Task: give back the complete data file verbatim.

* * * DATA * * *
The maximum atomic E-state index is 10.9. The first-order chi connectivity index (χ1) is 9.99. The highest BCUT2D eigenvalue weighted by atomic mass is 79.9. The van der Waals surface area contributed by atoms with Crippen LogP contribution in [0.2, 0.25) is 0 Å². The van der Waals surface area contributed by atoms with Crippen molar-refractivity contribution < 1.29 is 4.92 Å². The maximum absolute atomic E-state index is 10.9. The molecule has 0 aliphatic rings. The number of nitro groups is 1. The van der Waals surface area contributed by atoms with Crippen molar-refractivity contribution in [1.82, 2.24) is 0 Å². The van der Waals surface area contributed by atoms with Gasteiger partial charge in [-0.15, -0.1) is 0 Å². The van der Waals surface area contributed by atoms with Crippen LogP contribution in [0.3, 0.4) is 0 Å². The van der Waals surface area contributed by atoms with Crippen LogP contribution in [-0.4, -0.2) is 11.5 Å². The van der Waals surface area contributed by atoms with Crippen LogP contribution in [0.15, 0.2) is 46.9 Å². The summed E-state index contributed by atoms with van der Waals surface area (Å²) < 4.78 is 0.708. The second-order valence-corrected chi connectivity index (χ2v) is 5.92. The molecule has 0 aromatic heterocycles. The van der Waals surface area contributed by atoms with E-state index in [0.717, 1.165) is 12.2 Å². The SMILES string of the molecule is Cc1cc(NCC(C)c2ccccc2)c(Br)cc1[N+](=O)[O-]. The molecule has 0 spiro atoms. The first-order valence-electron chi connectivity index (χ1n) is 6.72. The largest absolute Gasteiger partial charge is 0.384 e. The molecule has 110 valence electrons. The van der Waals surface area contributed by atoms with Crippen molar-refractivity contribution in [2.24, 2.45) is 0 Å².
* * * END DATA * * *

The maximum atomic E-state index is 10.9. The first-order chi connectivity index (χ1) is 9.99. The highest BCUT2D eigenvalue weighted by atomic mass is 79.9. The van der Waals surface area contributed by atoms with Crippen LogP contribution in [0.2, 0.25) is 0 Å². The van der Waals surface area contributed by atoms with Crippen molar-refractivity contribution < 1.29 is 4.92 Å². The maximum absolute atomic E-state index is 10.9. The molecule has 0 aliphatic rings. The number of nitro groups is 1. The van der Waals surface area contributed by atoms with Crippen molar-refractivity contribution in [1.82, 2.24) is 0 Å². The van der Waals surface area contributed by atoms with Gasteiger partial charge in [-0.15, -0.1) is 0 Å². The van der Waals surface area contributed by atoms with Crippen LogP contribution in [0.3, 0.4) is 0 Å². The van der Waals surface area contributed by atoms with Crippen LogP contribution in [-0.4, -0.2) is 11.5 Å². The van der Waals surface area contributed by atoms with Crippen LogP contribution in [0.15, 0.2) is 46.9 Å². The summed E-state index contributed by atoms with van der Waals surface area (Å²) < 4.78 is 0.708. The second-order valence-corrected chi connectivity index (χ2v) is 5.92. The molecule has 0 aromatic heterocycles. The van der Waals surface area contributed by atoms with E-state index in [0.717, 1.165) is 12.2 Å². The SMILES string of the molecule is Cc1cc(NCC(C)c2ccccc2)c(Br)cc1[N+](=O)[O-]. The molecule has 0 spiro atoms. The first-order valence-electron chi connectivity index (χ1n) is 6.72. The largest absolute Gasteiger partial charge is 0.384 e. The molecule has 110 valence electrons. The van der Waals surface area contributed by atoms with Crippen molar-refractivity contribution in [2.24, 2.45) is 0 Å².